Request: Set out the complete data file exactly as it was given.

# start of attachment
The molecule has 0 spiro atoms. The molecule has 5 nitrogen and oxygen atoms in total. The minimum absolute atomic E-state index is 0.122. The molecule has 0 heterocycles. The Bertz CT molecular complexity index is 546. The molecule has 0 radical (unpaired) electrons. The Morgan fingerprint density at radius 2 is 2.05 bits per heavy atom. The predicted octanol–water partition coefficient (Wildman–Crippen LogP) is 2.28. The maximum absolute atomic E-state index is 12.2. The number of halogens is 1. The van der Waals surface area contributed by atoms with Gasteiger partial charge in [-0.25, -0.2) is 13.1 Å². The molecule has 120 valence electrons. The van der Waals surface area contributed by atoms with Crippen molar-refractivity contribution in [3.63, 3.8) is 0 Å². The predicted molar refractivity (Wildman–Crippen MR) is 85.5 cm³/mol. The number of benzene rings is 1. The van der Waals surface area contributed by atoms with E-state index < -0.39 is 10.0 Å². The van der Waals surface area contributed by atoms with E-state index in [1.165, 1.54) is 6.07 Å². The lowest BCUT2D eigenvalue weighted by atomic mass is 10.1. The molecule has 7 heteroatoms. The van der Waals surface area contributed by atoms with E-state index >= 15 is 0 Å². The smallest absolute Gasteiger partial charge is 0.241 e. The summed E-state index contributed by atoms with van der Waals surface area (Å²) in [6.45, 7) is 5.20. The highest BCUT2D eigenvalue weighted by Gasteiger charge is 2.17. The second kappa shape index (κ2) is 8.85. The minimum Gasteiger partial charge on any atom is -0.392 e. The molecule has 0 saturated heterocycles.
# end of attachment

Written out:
The molecule has 0 spiro atoms. The molecule has 5 nitrogen and oxygen atoms in total. The minimum absolute atomic E-state index is 0.122. The molecule has 0 heterocycles. The Bertz CT molecular complexity index is 546. The molecule has 0 radical (unpaired) electrons. The Morgan fingerprint density at radius 2 is 2.05 bits per heavy atom. The predicted octanol–water partition coefficient (Wildman–Crippen LogP) is 2.28. The maximum absolute atomic E-state index is 12.2. The number of halogens is 1. The van der Waals surface area contributed by atoms with Gasteiger partial charge in [-0.25, -0.2) is 13.1 Å². The molecule has 120 valence electrons. The van der Waals surface area contributed by atoms with Crippen molar-refractivity contribution in [3.63, 3.8) is 0 Å². The predicted molar refractivity (Wildman–Crippen MR) is 85.5 cm³/mol. The number of benzene rings is 1. The van der Waals surface area contributed by atoms with E-state index < -0.39 is 10.0 Å². The van der Waals surface area contributed by atoms with E-state index in [1.165, 1.54) is 6.07 Å². The lowest BCUT2D eigenvalue weighted by atomic mass is 10.1. The molecule has 7 heteroatoms. The van der Waals surface area contributed by atoms with E-state index >= 15 is 0 Å². The smallest absolute Gasteiger partial charge is 0.241 e. The summed E-state index contributed by atoms with van der Waals surface area (Å²) in [6.45, 7) is 5.20. The highest BCUT2D eigenvalue weighted by Gasteiger charge is 2.17. The second kappa shape index (κ2) is 8.85. The minimum Gasteiger partial charge on any atom is -0.392 e. The molecule has 0 saturated heterocycles.